Golden monkeys gain weight to survive cold winter
Chinese researchers have found golden snub-nosed monkeys, the earth's northernmost distributed leaf-eating primate, deliberately accumulate fat reserves during summer and autumn to combat resource scarcity in winter.
The relevant studies have been published in Ecography and Journal of Animal Ecology as their cover articles.
While over 94 percent of non-human primates dwell in tropical and subtropical areas, the leaf-feeding golden monkeys living in the Qinling Mountains suffer from severe cold and resource stress as leaves are scarce during the long winter.
"The monkeys can't rely merely on buds and bark to meet their basic nutritional and energy needs in winter," said Hou Rong, a researcher with the Shaanxi Key Laboratory for Animal Conservation.
As the golden monkeys need extra energy to regulate their body temperature in winter, their daily energy consumption can be greater than their intake, resulting in an energy deficit, Hou added.
Since 2011, researchers have been conducting studies in the Zhouzhi National Nature Reserve on the northern slope of the Qinling Mountains, sampling around 140 golden snub-nosed monkeys to track their dietary habits.
Through a decade of observation and research, it has been uncovered that the species' major strategy to survive the harsh winter is ingesting excess fats and carbohydrates when sufficient food is still available.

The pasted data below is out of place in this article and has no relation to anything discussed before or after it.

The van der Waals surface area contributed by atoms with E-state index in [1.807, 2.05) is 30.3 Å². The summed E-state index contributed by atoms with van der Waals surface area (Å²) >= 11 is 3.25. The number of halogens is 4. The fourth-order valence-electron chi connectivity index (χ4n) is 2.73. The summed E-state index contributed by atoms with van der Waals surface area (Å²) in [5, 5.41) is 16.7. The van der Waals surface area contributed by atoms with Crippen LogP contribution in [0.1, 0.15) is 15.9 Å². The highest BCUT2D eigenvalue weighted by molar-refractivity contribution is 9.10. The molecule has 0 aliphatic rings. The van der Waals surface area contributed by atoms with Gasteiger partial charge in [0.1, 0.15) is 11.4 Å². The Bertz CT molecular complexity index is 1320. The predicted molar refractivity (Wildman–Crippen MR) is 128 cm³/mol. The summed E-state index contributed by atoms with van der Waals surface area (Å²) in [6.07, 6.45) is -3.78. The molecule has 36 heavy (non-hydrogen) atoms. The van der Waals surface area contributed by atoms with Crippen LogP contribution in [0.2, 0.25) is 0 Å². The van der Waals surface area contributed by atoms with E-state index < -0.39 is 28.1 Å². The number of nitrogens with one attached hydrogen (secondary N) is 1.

In summer, the golden monkeys will eat a lot of fat-rich fruits apart from their staples, whereas oak acorns, a type of common starchy nut in the region, have become their favorite during autumn.
"Groups of golden monkeys are often seen digging up leaves and picking up acorns in autumn," Hou said. "Since the acorns have a shell, they crack them open with their teeth like sunflower seeds."
Acorns, pinenuts and other high-fat foods are also good choices. As pinenuts are not abundant in their habitat, it often leads to fights and conflict among the monkeys when the nuts mature.
According to the studies, the snub-nosed monkeys have the highest energy intake of the year during autumn. The animal can reach its maximum weight at the end of autumn while its weight begins to steadily decline in the winter until it is down to the lowest level at the beginning of the next spring.
Through quantitative studies of nutrients and energy, Hou's team found that adult monkeys lost 14 percent of body mass over the winter, very likely from the loss of adipose tissues, and the loss closely matched the calculated winter energy deficit.
"It suggests that adipose tissues play a critical role in regulating the seasonal energy budget of our study population," Hou explained.
The golden snub-nosed monkeys also make a series of behavioral changes to help compensate for winter energy deficit, including increasing feeding time, moving less and resting more than on warmer days.
Additionally, the reduced skin temperature, an average of 3.2 degrees Celcius, could also attribute to decreasing dry heat loss.